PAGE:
The Happiest Baby on the Block by Dr. Harvey Karp
There are a lot of "mistakes" I made with my first baby, and I say it in quotes, because I was doing the best with that I knew at the time. Though I really wanted to have a firm attachment with him, I wasn't very good at it. This book and the idea of the 5 S's really helps start an attached relationship with your brand new born, and it makes it all feel so natural! It just flows from there. The theory of the 5 S's really changed parenting for me, and took away all the fear I had about parenting a newborn. This is a MUST read for any new parent!

NurtureShock by Po Bronson & Ashley Merryman
I was totally fascinated by the ideas in this book, and also, at times, outraged at society for veering so far from what research has proven to be beneficial just to suit our ever increasingly fast paced lives. This one is totally worth a read, and may be really eye opening for you! Some chapters certainly were for me! There's a chapter about sleep and "the lost hour" our school systems have caused, and another one on praise that I found to be incredibly important and educational. Check it out!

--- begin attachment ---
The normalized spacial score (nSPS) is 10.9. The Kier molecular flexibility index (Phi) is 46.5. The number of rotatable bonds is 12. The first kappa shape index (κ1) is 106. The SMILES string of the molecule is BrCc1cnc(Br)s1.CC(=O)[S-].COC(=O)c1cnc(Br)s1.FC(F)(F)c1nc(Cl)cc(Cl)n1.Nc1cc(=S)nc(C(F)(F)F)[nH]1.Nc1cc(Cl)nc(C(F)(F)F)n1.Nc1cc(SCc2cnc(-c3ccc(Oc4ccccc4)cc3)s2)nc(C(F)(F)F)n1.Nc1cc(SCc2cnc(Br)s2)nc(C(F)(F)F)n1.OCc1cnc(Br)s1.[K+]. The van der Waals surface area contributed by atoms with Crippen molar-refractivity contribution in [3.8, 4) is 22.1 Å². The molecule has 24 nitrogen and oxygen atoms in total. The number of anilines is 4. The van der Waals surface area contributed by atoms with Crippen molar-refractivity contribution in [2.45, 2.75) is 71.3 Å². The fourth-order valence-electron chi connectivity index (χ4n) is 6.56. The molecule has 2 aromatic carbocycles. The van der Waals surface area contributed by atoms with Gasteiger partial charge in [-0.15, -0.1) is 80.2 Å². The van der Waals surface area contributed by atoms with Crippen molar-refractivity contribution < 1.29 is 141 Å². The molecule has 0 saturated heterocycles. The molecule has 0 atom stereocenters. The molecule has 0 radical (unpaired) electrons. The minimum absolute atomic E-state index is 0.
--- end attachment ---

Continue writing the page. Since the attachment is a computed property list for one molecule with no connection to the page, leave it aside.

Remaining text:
Living with the Active Alert Child by Linda S. Budd
I was actually given this book, and at first I was offended. I thought the giver was trying to suggest that my child was borderline ADD or something, but when I began reading it I realized that it was practically a biography of my child. The title is misleading - Active Alert children do not have ADD, and don't even appear to. They are just intense, cognitive little beings, whose emotional complexities surpass their age - which is exactly the definition of my oldest child. Reading this book shed a lot of light on who my big guy is, and how to relate to him. If you have an exceptional abstract thinker or emotional child - this is the book for you!